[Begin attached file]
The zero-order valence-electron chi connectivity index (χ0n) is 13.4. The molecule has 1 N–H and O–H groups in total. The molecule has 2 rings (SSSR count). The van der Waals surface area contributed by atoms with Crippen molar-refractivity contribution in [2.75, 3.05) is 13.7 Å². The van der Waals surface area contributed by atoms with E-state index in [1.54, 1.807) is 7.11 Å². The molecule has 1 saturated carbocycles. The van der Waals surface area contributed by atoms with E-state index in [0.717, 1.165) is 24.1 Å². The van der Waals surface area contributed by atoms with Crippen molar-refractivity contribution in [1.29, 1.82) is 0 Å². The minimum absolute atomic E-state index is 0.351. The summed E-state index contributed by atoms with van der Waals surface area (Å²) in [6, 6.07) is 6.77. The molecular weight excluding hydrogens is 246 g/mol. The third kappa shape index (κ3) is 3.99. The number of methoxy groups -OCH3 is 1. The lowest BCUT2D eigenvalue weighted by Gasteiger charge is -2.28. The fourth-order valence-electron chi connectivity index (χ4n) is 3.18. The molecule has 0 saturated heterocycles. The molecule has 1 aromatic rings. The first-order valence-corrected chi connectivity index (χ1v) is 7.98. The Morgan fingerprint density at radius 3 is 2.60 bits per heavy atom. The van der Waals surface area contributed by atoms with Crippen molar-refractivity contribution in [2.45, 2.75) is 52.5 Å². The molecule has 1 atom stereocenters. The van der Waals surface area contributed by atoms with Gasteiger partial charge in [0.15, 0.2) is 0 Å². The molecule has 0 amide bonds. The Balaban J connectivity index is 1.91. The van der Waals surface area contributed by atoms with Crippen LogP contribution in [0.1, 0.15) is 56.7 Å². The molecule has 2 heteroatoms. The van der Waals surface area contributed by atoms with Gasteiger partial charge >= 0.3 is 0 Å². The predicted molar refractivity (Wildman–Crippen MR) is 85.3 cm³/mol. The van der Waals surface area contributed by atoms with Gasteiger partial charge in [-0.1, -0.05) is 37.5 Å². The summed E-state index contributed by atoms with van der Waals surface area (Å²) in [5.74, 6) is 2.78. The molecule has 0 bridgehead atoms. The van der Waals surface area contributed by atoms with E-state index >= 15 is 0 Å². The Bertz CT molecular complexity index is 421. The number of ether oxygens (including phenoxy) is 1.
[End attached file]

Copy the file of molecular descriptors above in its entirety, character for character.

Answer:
The zero-order valence-electron chi connectivity index (χ0n) is 13.4. The molecule has 1 N–H and O–H groups in total. The molecule has 2 rings (SSSR count). The van der Waals surface area contributed by atoms with Crippen molar-refractivity contribution in [2.75, 3.05) is 13.7 Å². The van der Waals surface area contributed by atoms with E-state index in [1.54, 1.807) is 7.11 Å². The molecule has 1 saturated carbocycles. The van der Waals surface area contributed by atoms with E-state index in [0.717, 1.165) is 24.1 Å². The van der Waals surface area contributed by atoms with Crippen molar-refractivity contribution in [1.29, 1.82) is 0 Å². The minimum absolute atomic E-state index is 0.351. The summed E-state index contributed by atoms with van der Waals surface area (Å²) in [6, 6.07) is 6.77. The molecular weight excluding hydrogens is 246 g/mol. The third kappa shape index (κ3) is 3.99. The number of methoxy groups -OCH3 is 1. The lowest BCUT2D eigenvalue weighted by Gasteiger charge is -2.28. The fourth-order valence-electron chi connectivity index (χ4n) is 3.18. The molecule has 0 saturated heterocycles. The molecule has 1 aromatic rings. The first-order valence-corrected chi connectivity index (χ1v) is 7.98. The Morgan fingerprint density at radius 3 is 2.60 bits per heavy atom. The van der Waals surface area contributed by atoms with Crippen molar-refractivity contribution in [2.45, 2.75) is 52.5 Å². The molecule has 1 atom stereocenters. The van der Waals surface area contributed by atoms with Gasteiger partial charge in [0.15, 0.2) is 0 Å². The molecule has 0 amide bonds. The Balaban J connectivity index is 1.91. The van der Waals surface area contributed by atoms with Crippen LogP contribution in [0.1, 0.15) is 56.7 Å². The molecule has 2 heteroatoms. The van der Waals surface area contributed by atoms with Gasteiger partial charge >= 0.3 is 0 Å². The predicted molar refractivity (Wildman–Crippen MR) is 85.3 cm³/mol. The van der Waals surface area contributed by atoms with Gasteiger partial charge in [-0.1, -0.05) is 37.5 Å². The summed E-state index contributed by atoms with van der Waals surface area (Å²) in [5.74, 6) is 2.78. The molecule has 0 bridgehead atoms. The van der Waals surface area contributed by atoms with E-state index >= 15 is 0 Å². The Bertz CT molecular complexity index is 421. The number of ether oxygens (including phenoxy) is 1.